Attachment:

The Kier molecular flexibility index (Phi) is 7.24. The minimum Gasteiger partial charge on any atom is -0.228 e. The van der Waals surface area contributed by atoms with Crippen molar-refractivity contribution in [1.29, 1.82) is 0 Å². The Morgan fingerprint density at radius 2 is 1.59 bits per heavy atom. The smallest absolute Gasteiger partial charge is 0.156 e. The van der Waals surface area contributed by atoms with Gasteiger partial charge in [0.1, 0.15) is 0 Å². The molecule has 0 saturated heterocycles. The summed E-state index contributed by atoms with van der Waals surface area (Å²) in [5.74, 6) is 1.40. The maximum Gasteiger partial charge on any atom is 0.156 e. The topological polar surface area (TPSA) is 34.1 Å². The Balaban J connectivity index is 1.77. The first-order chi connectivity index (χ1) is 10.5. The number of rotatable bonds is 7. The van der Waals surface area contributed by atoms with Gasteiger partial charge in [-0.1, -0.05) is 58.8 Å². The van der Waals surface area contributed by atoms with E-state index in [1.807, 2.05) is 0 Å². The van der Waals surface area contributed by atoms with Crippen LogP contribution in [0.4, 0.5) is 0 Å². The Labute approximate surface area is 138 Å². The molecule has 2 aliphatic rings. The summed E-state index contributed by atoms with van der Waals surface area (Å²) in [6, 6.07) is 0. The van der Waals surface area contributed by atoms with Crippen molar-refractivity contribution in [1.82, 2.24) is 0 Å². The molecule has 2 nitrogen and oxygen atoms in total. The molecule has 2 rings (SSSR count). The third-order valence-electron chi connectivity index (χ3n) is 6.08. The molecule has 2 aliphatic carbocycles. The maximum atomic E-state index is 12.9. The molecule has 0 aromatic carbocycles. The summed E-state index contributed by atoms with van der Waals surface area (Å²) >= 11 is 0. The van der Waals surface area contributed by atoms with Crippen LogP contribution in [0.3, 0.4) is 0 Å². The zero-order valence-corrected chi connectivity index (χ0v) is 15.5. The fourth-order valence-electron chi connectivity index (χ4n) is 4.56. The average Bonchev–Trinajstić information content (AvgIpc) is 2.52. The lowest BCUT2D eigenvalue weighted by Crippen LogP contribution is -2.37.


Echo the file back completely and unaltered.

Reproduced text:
The Kier molecular flexibility index (Phi) is 7.24. The minimum Gasteiger partial charge on any atom is -0.228 e. The van der Waals surface area contributed by atoms with Crippen molar-refractivity contribution in [1.29, 1.82) is 0 Å². The Morgan fingerprint density at radius 2 is 1.59 bits per heavy atom. The smallest absolute Gasteiger partial charge is 0.156 e. The van der Waals surface area contributed by atoms with Gasteiger partial charge in [0.1, 0.15) is 0 Å². The molecule has 0 saturated heterocycles. The summed E-state index contributed by atoms with van der Waals surface area (Å²) in [5.74, 6) is 1.40. The maximum Gasteiger partial charge on any atom is 0.156 e. The topological polar surface area (TPSA) is 34.1 Å². The Balaban J connectivity index is 1.77. The first-order chi connectivity index (χ1) is 10.5. The number of rotatable bonds is 7. The van der Waals surface area contributed by atoms with Gasteiger partial charge in [-0.1, -0.05) is 58.8 Å². The van der Waals surface area contributed by atoms with E-state index in [1.807, 2.05) is 0 Å². The van der Waals surface area contributed by atoms with Crippen LogP contribution in [0.4, 0.5) is 0 Å². The Labute approximate surface area is 138 Å². The molecule has 2 aliphatic rings. The summed E-state index contributed by atoms with van der Waals surface area (Å²) in [6, 6.07) is 0. The van der Waals surface area contributed by atoms with Crippen molar-refractivity contribution in [1.82, 2.24) is 0 Å². The molecule has 2 nitrogen and oxygen atoms in total. The molecule has 2 rings (SSSR count). The third-order valence-electron chi connectivity index (χ3n) is 6.08. The molecule has 2 aliphatic carbocycles. The maximum atomic E-state index is 12.9. The molecule has 0 aromatic carbocycles. The summed E-state index contributed by atoms with van der Waals surface area (Å²) >= 11 is 0. The van der Waals surface area contributed by atoms with Crippen LogP contribution in [0.3, 0.4) is 0 Å². The zero-order valence-corrected chi connectivity index (χ0v) is 15.5. The fourth-order valence-electron chi connectivity index (χ4n) is 4.56. The average Bonchev–Trinajstić information content (AvgIpc) is 2.52. The lowest BCUT2D eigenvalue weighted by Crippen LogP contribution is -2.37.